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Malus v. Hager

312 N.J. Super. 483, 712 A.2d 238 (App. Div. 1998)

MORTGAGES; CONTINGENCIES—Unless the contract provides otherwise, failure of a mortgage lender to actually fund the mortgage loan is not a basis upon which a buyer can terminate a purchase contract by reason of failure to obtain a mortgage commitment.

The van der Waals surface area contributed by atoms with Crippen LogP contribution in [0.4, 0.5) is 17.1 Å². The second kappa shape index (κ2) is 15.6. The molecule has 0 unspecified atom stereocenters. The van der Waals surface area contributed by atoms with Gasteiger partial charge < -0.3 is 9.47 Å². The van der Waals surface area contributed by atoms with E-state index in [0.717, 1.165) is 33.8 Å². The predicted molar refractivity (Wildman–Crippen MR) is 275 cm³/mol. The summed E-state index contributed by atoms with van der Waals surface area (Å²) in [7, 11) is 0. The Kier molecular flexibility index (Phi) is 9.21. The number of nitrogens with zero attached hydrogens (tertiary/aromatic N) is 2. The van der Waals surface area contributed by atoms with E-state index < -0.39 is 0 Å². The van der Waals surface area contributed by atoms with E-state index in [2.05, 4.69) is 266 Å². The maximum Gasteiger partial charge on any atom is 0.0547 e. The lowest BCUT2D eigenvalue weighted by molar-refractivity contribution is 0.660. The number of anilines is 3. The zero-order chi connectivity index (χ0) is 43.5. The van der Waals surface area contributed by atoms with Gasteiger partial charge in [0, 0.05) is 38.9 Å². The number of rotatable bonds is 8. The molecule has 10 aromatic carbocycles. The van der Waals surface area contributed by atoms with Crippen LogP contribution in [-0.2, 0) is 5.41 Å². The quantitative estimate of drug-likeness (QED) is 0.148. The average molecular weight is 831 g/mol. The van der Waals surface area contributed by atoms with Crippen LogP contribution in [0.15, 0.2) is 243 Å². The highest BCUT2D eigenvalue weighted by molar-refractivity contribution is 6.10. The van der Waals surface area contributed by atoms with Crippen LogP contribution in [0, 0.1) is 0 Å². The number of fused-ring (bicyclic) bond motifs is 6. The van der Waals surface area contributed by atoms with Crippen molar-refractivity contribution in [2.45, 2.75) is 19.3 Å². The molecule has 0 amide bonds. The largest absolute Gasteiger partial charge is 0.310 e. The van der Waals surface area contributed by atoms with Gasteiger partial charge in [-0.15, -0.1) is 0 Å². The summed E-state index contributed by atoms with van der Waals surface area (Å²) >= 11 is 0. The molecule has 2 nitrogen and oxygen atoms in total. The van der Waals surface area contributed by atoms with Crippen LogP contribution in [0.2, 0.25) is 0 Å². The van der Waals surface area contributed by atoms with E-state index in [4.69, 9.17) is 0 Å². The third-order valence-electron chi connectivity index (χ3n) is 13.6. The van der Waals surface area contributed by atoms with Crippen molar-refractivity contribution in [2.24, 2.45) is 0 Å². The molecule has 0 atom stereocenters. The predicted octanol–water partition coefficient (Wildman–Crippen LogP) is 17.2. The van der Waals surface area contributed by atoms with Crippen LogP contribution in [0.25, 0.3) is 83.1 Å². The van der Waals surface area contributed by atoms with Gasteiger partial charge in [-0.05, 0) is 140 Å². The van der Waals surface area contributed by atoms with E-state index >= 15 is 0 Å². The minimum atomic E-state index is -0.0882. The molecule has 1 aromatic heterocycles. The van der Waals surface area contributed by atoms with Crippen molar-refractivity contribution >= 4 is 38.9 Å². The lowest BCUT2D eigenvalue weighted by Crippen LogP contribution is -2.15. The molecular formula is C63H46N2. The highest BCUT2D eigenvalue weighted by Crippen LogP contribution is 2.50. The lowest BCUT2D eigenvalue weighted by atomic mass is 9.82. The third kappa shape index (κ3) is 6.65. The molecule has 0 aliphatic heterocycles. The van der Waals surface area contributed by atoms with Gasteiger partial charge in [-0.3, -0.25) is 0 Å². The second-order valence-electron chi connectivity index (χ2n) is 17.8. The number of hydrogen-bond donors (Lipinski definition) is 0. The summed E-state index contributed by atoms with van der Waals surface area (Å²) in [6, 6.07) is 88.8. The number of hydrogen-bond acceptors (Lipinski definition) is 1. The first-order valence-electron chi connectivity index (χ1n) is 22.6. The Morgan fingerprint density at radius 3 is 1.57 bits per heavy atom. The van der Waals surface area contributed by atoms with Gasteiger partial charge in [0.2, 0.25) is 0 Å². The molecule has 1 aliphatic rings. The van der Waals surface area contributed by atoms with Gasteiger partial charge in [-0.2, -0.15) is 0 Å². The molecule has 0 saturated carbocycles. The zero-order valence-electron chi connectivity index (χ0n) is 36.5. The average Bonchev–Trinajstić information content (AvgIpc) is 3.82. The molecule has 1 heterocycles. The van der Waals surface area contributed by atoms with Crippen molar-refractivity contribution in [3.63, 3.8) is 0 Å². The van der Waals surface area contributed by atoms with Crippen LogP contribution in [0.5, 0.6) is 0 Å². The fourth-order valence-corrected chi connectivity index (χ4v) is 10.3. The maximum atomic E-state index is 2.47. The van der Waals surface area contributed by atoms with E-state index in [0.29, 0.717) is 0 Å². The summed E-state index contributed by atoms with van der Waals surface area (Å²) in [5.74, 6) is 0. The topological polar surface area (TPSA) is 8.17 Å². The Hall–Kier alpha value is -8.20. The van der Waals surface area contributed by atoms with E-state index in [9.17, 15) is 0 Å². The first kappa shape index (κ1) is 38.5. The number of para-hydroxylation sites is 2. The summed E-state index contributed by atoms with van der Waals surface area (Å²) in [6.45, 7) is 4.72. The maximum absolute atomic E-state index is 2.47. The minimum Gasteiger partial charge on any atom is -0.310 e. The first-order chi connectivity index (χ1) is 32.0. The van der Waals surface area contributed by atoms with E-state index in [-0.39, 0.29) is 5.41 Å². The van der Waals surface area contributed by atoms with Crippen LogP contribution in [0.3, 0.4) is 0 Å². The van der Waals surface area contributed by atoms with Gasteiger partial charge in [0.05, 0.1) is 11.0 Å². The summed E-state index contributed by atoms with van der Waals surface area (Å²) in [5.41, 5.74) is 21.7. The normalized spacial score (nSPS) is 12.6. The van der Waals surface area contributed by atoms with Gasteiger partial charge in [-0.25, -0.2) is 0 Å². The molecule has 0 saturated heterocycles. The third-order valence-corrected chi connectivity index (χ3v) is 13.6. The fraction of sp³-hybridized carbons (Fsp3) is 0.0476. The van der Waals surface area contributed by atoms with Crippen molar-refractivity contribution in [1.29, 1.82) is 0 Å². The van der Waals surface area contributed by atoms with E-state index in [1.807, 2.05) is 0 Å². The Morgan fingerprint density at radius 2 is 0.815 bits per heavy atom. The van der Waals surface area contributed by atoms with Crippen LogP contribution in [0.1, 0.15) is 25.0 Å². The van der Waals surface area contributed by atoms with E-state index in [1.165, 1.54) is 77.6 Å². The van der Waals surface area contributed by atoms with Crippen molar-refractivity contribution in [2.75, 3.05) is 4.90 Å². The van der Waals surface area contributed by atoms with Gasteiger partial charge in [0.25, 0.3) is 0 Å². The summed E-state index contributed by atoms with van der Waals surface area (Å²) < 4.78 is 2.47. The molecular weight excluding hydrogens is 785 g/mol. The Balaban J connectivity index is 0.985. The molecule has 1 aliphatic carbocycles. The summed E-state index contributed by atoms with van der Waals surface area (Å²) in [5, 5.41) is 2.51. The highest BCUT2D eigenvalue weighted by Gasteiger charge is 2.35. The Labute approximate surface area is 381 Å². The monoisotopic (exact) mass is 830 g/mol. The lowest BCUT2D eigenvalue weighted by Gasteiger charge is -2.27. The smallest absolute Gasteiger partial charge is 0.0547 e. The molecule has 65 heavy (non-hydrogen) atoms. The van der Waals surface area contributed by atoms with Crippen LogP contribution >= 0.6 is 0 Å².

A residential real estate contract contained a mortgage contingency provision which gave the buyers the opportunity to terminate the contract if they failed to obtain a mortgage commitment. To do so, the buyers were required to give notice to the seller within a given time. The buyers obtained a mortgage commitment within the specified period and a closing was scheduled. Four days before closing, the employment of one of the buyers was terminated. The sellers, unaware of this development and expecting to close a few days later, moved out of their home and placed their belongings in storage until they were able to complete their own relocation. Unfortunately, under the terms of the mortgage commitment, the lender reserved the right to cancel the commitment “if prior to funding, your financial condition or employment status adversely changes… .” Based upon the buyer’s loss of employment, the lender exercised its right and declined to fund the mortgage. Thereupon, the buyers sought return of their deposit, but the sellers refused to return the money. The buyers relied on a Superior Court case, Northeast Custom Homes, Inc. v. Howell, 230 N.J. Super. 296 (Law Div. 1988) which, under similar circumstances, required that the deposit be returned to the buyer. Here, however, the Appellate Division disagreed with the conclusion underlying Northeast Custom Homes that “the mortgage contingency clause [means] that not only the mortgage commitment, but also the availability at closing of the mortgage proceeds together constitute the condition precedent to the purchaser’s obligation to perform.” In the view of the Appellate Division, to permit this construction would be to place the parties in an intolerable state of limbo until the closing is finally consummated. The Court believed that, after a certain point, a contract of sale for a home should be an enforceable agreement. Further, confusion and uncertainty can only result from extending the mortgage contingency clause to the date of closing, as a matter of law. Finally, the Court said: “[i]f the parties wish to provide in their contract for an eventuality such as this, they are free to do so. We decline, however, to impose the risk of an otherwise firm deal unraveling upon an unknowing and blameless seller, leaving him with no ability to recoup his increased expenses.”


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